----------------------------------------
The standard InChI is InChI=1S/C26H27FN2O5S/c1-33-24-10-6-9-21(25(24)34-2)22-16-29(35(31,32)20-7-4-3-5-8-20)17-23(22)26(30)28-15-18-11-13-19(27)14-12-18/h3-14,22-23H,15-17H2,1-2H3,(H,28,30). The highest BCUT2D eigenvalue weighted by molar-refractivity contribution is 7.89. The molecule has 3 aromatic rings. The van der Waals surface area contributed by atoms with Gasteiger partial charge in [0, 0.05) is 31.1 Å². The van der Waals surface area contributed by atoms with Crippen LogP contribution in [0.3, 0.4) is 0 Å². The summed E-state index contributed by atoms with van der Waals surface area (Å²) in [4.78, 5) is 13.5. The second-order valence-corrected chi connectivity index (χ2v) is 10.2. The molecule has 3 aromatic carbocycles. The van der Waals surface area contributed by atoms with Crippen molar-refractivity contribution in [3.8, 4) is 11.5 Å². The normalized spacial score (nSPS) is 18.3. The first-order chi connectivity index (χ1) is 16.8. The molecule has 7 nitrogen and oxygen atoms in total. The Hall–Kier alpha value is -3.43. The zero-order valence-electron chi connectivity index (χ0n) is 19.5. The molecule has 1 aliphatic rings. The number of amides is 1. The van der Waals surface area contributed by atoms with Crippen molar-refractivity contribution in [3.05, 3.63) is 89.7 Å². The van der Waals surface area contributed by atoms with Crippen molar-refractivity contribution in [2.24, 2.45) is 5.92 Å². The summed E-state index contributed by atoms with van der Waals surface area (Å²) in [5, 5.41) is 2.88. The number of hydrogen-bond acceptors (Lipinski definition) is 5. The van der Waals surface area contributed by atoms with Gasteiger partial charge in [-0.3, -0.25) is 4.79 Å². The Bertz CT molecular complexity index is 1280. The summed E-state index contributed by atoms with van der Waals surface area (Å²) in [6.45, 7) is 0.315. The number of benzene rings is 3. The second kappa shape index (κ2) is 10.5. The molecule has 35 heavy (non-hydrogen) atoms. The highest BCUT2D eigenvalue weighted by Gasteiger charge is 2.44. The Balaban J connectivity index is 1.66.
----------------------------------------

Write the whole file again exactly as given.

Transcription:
The standard InChI is InChI=1S/C26H27FN2O5S/c1-33-24-10-6-9-21(25(24)34-2)22-16-29(35(31,32)20-7-4-3-5-8-20)17-23(22)26(30)28-15-18-11-13-19(27)14-12-18/h3-14,22-23H,15-17H2,1-2H3,(H,28,30). The highest BCUT2D eigenvalue weighted by molar-refractivity contribution is 7.89. The molecule has 3 aromatic rings. The van der Waals surface area contributed by atoms with Gasteiger partial charge in [0, 0.05) is 31.1 Å². The van der Waals surface area contributed by atoms with Crippen LogP contribution in [0.3, 0.4) is 0 Å². The summed E-state index contributed by atoms with van der Waals surface area (Å²) in [4.78, 5) is 13.5. The second-order valence-corrected chi connectivity index (χ2v) is 10.2. The molecule has 3 aromatic carbocycles. The van der Waals surface area contributed by atoms with Crippen molar-refractivity contribution in [3.8, 4) is 11.5 Å². The normalized spacial score (nSPS) is 18.3. The first-order chi connectivity index (χ1) is 16.8. The molecule has 7 nitrogen and oxygen atoms in total. The Hall–Kier alpha value is -3.43. The zero-order valence-electron chi connectivity index (χ0n) is 19.5. The molecule has 1 aliphatic rings. The number of amides is 1. The van der Waals surface area contributed by atoms with Crippen molar-refractivity contribution in [3.05, 3.63) is 89.7 Å². The van der Waals surface area contributed by atoms with Crippen molar-refractivity contribution in [2.24, 2.45) is 5.92 Å². The summed E-state index contributed by atoms with van der Waals surface area (Å²) in [5, 5.41) is 2.88. The number of hydrogen-bond acceptors (Lipinski definition) is 5. The van der Waals surface area contributed by atoms with Gasteiger partial charge in [-0.3, -0.25) is 4.79 Å². The Bertz CT molecular complexity index is 1280. The summed E-state index contributed by atoms with van der Waals surface area (Å²) in [6.45, 7) is 0.315. The number of benzene rings is 3. The second kappa shape index (κ2) is 10.5. The molecule has 35 heavy (non-hydrogen) atoms. The highest BCUT2D eigenvalue weighted by Gasteiger charge is 2.44. The Balaban J connectivity index is 1.66.